By Lennlee Keep


We Believe in Dinosaurs is an exploration of the scientific and historical veracity of the Bible and the construction of an authentic likeness of Noah’s Ark in Williamstown, Kentucky.  Known as “The Ark Encounter,” this theme park explores the Judeo-Christian story of the wrath of God, a great flood, and the repopulation of the earth. While not all flood stories are the same, the description of the destruction of the world by water is a common theme in many religions and cultures. Most flood stories include an angry God or deity, and a catastrophic water event that destroys the world but is only survived by a chosen few.

But even with that simple plot, the execution can vary greatly.

Gilgamesh sculpture
Gilgamesh sculpture

These flood stories also seem to have significant roots in science. Geomythology is the study of how these stories and geology could intersect.  Flood stories  may explain geological phenomena such as volcanoes, earthquakes, floods, fossils, and other natural features of the landscape.

Christianity

In the Judeo-Christian flood story, God became angry with the sins of mankind. He told his faithful servant, Noah, to build an ark large enough for his family (which included eight people; his wife, his three sons and their wives) and two of every creature on earth. God delivered the promised deluge, killing everyone and everything on earth except the population of the ark.

After the flood, the ark came to rest on a mountain top, a detail that is repeated in many stories across different cultures. This was an attempt to show the immense depth of the water, that it was higher than the mountains. Noah and his family were the only humans alive and are presumably the origins of the current human race.

The same narrative is mirrored in the Quran: Allah told Noah to build the ark, the flood came and then from Noah, the world began again.

Ancient Mesopotamia

Perhaps the oldest flood story is one of the earliest stories known to man, The Epic of Gilgamesh. Recorded on 12 stone tablets this is among the first pieces of literature in history.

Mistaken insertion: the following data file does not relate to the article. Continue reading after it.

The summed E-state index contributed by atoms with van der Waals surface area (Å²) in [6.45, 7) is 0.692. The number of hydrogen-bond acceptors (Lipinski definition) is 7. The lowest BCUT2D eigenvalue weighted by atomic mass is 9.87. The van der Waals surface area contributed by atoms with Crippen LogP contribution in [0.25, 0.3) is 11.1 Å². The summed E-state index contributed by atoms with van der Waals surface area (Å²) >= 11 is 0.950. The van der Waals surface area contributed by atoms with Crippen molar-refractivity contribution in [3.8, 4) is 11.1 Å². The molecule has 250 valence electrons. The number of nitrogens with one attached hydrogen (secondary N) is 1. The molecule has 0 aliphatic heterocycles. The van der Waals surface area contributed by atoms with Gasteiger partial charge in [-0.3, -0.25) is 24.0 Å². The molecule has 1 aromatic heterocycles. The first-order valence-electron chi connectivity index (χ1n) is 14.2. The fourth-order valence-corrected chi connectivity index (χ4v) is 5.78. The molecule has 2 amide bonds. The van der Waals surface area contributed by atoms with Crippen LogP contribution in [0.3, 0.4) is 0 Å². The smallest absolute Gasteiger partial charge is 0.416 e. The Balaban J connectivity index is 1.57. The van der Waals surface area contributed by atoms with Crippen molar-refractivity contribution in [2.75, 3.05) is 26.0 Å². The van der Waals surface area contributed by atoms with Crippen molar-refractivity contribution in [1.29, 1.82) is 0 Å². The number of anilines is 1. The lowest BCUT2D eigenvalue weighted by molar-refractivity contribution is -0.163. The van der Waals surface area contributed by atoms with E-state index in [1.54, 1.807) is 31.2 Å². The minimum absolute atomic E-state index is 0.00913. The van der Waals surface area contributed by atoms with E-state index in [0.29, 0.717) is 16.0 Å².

According to the poem, Gilgamesh was a Sumerian king who reigned for 126 years. This might seem a bit hard to swallow, but Methuselah lived to be 969 years old, making Gilgamesh look like a toddler in the grand scheme of things. After the death of a friend, Gilgamesh began to search for immortality and met an immortal man named Utnapishtim, whose story is very much like the story of Noah.

Apparently, Utnapishtim had been granted immortality after building a ship called Preserver of Life and surviving the “great flood.” Like Noah, Utnapishtim brought all of his relatives and all species of creatures aboard his ark to save mankind. Sounds kind of familiar. 

Some cultures’ flood stories bear only a slight resemblance to the story of Noah. They maintain the themes of the ark and an angry God, but their repopulation stories are wildly different.

Aztec

The Aztec flood story shares similarities with the story of Noah with some radical plot twists. In this story, Titlacauan warned the man named Note and his wife Nena, of a coming flood. Nata and Nena hollowed out a cypress tree, and Titlachahuan sealed them inside, telling them that they may only eat one ear of maize each. Here is where the story is wildly different from others.

The earth is flooded, but the people weren’t killed, instead, they were turned into fish. After the flood Nata and Nena disobeyed Titlacauan and ate fish. So Titlacauan turned them into dogs. The story ends with the world essentially starting all over again only this time with a hearty fish population and a couple of dogs. 

Greeks 

Zeus, the king of the Gods, was displeased with the human population, or the Pelasgians, (which is a catch-all term for the indigenous people of the Agean region). Zeus told Deucalion, the son of Prometheus, to construct an ark for himself and his wife, Pyrrha, who also happened to be Deucalion’s cousin. After nine days of flooding, the world was destroyed, and the ark rested on top of Mount Parnassus. When the waters receded, Deucalion and his cousin-wife offered a sacrifice to Zeus to learn how to repopulate the earth. Zeus told them to throw stones over their shoulders. The stones thrown by Deucalion became men, and those thrown behind Pyrrha became women. Which was a relatively tidy (and magical) way to explain the repopulation of the earth while skirting the whole incest issue.

Deucalion and Pyrrha, painting, artist Rupert Bunny, early 20th C.
Deucalion and Pyrrha, painting, artist Rupert Bunny, early 20th C.

Asian flood stories retain some of the primary themes but are far more intricate. It’s interesting to note that in the Asian flood stories, humans are not just ark builders and survivors, they have far more agency and control than in other cultures.

Hindu